“I planted almost all fruits including mangoes, jackfruit, avocados and some non-functional trees such as palms and pines,” he narrates. 

As if planting these trees was not bad enough, he also let some trees grow on their own. These were from the fruits they ate and threw in the compound.
A congested compound and big tap roots
At first, Okonya says the scenery was beautiful because the trees provided shade and the children even used the strong ones for swings. 

But soon, he began to feel that his compound was congested. But because they were yet to give him fruits, he decided to wait a bit longer and taste their fruits first. 

“The waiting seemed forever and uncomfortable because the roots from the trees were failing the vegetables and matooke from growing well,” he says.

Also, Okonya says with time, the compound lost its beauty as the trees had not  been planted in an orderly manner making it look disorganised.  

He eventually made the tough decision to cut most of the trees, leaving just a few and replanting some as advised by an expert.

He could not keep most of the plant varieties because most of them were not fit for a home on a small piece of land.
The right type of trees to plant
Simon Singa, a landscape designer advises people with moderate pieces of land to plant just a few trees on their compounds and to follow a certain theme so that their spaces  are not disorganised and unkempt.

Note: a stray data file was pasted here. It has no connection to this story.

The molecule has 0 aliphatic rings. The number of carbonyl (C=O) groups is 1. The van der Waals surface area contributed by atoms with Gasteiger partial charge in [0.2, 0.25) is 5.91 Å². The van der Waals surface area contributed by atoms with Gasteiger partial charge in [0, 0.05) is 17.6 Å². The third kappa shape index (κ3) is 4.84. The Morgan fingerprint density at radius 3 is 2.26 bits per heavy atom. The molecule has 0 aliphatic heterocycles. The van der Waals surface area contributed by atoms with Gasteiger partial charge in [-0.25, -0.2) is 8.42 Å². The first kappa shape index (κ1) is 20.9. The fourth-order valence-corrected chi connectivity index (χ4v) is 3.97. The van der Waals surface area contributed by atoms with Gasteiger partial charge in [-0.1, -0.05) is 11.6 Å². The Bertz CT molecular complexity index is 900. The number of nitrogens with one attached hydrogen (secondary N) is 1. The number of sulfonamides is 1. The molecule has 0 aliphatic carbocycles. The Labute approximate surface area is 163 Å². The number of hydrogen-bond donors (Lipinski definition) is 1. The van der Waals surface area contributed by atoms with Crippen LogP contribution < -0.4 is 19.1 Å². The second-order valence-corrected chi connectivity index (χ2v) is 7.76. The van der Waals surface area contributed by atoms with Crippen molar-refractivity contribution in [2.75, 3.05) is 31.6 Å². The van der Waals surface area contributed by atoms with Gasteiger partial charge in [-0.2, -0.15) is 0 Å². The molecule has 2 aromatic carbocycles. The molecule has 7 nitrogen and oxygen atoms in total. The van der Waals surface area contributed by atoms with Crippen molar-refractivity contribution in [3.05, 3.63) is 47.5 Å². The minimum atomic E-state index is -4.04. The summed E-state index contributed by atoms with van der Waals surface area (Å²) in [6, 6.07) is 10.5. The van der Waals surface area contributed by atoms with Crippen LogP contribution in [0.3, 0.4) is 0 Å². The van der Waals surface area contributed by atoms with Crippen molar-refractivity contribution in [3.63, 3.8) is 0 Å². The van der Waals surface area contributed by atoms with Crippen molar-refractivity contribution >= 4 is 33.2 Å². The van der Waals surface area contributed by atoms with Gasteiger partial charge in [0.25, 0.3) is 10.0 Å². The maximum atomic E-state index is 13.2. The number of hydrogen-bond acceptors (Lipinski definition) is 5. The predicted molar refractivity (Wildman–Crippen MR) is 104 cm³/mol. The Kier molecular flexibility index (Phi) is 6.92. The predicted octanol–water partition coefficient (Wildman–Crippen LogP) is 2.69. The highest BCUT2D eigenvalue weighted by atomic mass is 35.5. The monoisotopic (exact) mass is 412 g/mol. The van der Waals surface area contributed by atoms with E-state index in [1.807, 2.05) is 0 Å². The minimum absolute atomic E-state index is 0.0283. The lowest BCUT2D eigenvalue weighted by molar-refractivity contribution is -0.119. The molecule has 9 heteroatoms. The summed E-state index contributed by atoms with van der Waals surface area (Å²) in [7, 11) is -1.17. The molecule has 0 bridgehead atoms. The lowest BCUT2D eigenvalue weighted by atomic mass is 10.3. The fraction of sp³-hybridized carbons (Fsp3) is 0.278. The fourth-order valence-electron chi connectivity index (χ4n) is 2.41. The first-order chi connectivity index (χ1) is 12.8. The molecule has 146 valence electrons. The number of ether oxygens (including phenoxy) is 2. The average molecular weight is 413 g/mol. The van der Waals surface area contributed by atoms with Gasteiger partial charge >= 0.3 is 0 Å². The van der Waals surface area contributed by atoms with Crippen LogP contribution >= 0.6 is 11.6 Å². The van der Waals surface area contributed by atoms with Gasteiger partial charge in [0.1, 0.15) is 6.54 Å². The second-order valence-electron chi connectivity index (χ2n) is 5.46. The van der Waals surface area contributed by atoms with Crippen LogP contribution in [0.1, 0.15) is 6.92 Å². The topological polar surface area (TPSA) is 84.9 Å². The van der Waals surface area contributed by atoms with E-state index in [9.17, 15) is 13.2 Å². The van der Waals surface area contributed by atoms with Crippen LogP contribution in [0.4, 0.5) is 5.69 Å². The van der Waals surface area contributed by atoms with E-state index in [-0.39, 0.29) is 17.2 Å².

He cites the Italian and English themes of tree planting and advises home owners to work with an expert to choose the theme that suits their personality and tastes. 

For a beautiful compound that is not congested but is still green, he advises that you plant a mixture of ground covers and shrubs because these do not usually grow very tall.

Ground covers can be defined as low-growing plants that spread quickly to form a dense cover while shrubs are woody plants which are smaller than a tree and have several main stems arising at or near the ground.

For shrubs, he recommends that you plant trees that do not grow above three metres such as bottle brush trees and jawbar belt trees that do not grow so tall and are trimmable. 

He further reminds home  owners  not to only plant trees for themselves but to think about  your neighbours too.